Christian Life; Exercises to Fit for Service; Appreciation of the Word; Darby Kept Aloof From Revivalists

Matthew 4:4; 1 Corinthians 2:9; Galatians 2:20
I owe you well a letter, but you know I have been ill, and all this kind of work fell in arrear; but I am a great deal better, and seek to pull the arrear up. Beloved brother, what we have to cleave to is Christ: in Him we know the Father, and He is that eternal life which came down from heaven; in Him, too, as glorified on high, once crucified, we are introduced into the holiest. He has sanctified Himself that we may be sanctified through the truth. It is little noted that what human nature could not see or conceive is revealed to us by the Holy Ghost given to us, "that we might know the things that are freely given to us of God." This is the world the new man lives in, to which he belongs, and all the rest passes-when "his breath goeth forth... all his thoughts perish."
We have to go through a world full of experiences, and christian life in it thus, with which as ministering we have to do. Our great affair is so in our own souls to have Christ formed in us, and so to know Him experimentally in the little world of our own souls, that all that is of self being judged, then only Christ may come out, whether as testimony of life in the big outer world, or in that which we apply to others in ministry; and to wait on Him so that we may be guided in doing it. I often find the question arise in my mind in service, whether I was enough in the spirit of unitedness-that is, with Christ- the sense of His presence-so as to have had the right thing come into my mind: for "a word spoken in due season, how good is it!" At least we must seek this, and be continually looking to Him so that there may be nothing hasty in our words. I have no doubt that if we kept close to Christ, His Spirit would guide us in our intercourse with others. We are not always conscious of divine guidance, even when it is there; but the word comes from Christ to the souls we have to say to, even if rejected-as we see with the Jews. But our part is to keep close to Christ, so that it should be "not I, but Christ liveth in me," and thus He acts in our thoughts and ways without our, at the moment, thinking of Him directly; but we always have the consciousness of speaking for Him, and of His presence. "Let your speech be always with grace, seasoned with salt," "which is good to the use of edifying, that it may minister grace to the hearers."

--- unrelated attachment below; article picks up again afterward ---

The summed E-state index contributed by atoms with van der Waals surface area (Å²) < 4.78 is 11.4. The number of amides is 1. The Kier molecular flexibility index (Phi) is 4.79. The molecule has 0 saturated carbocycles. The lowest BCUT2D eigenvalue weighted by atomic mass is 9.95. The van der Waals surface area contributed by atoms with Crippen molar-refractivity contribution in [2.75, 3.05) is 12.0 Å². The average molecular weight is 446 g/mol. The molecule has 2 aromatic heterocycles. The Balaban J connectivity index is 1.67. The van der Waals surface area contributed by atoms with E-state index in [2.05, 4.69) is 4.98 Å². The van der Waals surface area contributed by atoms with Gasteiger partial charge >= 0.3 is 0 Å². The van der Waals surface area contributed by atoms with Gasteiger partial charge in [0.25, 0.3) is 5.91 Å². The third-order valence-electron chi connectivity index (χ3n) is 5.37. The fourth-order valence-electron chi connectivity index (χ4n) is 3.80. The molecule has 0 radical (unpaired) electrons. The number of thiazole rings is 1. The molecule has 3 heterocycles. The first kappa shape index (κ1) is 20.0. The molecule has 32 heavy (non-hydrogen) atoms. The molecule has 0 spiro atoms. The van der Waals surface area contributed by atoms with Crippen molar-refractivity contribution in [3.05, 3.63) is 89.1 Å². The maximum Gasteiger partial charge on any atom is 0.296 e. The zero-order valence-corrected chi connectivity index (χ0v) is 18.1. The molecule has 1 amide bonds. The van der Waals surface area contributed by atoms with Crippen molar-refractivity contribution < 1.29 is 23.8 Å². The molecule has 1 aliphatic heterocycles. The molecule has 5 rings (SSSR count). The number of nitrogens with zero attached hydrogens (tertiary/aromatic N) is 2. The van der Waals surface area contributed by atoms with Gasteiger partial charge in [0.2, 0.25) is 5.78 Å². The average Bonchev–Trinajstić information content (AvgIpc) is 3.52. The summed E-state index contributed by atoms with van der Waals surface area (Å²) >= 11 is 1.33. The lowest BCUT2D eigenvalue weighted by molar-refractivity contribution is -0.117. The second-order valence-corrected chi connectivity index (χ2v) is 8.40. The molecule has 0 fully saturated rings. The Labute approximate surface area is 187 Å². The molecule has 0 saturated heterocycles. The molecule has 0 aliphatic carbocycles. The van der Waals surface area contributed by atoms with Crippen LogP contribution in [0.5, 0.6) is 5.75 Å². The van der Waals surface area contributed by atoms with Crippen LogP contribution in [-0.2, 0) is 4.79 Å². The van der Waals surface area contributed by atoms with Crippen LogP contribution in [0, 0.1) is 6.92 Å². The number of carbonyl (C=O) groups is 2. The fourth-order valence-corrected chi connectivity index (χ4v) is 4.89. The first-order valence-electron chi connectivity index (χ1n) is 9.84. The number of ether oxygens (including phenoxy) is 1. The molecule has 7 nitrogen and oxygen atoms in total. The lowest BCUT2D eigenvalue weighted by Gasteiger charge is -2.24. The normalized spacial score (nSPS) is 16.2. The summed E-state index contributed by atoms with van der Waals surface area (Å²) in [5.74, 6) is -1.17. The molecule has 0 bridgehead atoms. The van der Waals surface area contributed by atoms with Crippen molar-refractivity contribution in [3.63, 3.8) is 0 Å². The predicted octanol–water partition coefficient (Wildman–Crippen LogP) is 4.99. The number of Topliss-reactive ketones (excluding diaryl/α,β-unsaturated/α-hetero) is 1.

What a life, an honored life, a Christian's is if it be a Christian's! But all perishes but the word (I mean of what we have as in this world); but that does not-it abides forever. For our life first-"Man shall not live by bread alone, but by every word that proceedeth out of the mouth of God" -it is of and from heaven, divine like Christ; but suited, as He was, to a world and hearts which were the opposite of what is divine; and He and it are alone so, and we-if we eat Him and live by Him and so follow Him. What an immense privilege that we are set to bring out divine things on earth, and soon shall enjoy them where there will be naught else!
May Christ keep us close to Himself: we may be assured He cares for His church and cannot fail it. May we judge ourselvek and trust Him, and nothing can separate us from His love That is a comfort!
As regards this country: those who went out at Kent will, I suppose, immediately break bread, and for good and all. Some urged them to do it. In general about the country, conscience has been much awakened, and there is much more freshness and desire for the word, and that even in London, too. But the absence of all principle and conscience in those who have formed a party (though the rest leave it to God) cannot, if there are to be gatherings, go on long. But it opens people's eyes. It is a question, Can godly discipline be exercised? And God seems raising the question in different places. I should add that was round as far as Aberdeen, and came back quite cheered with the state of brethren. For if Satan is at work, and such audacity I never saw (a little bit once at -), the Spirit of God is evidently and happily working too; but the revival work, and the tone which accompanied it, has introduced a mass of persons from whom God alone can deliver us. I keep entirely aloof from them. I am a great deal better, only have no breath. Nothing separates us from the love of Christ, and all things work together for good to those that love God.
London, March 19th, 1881.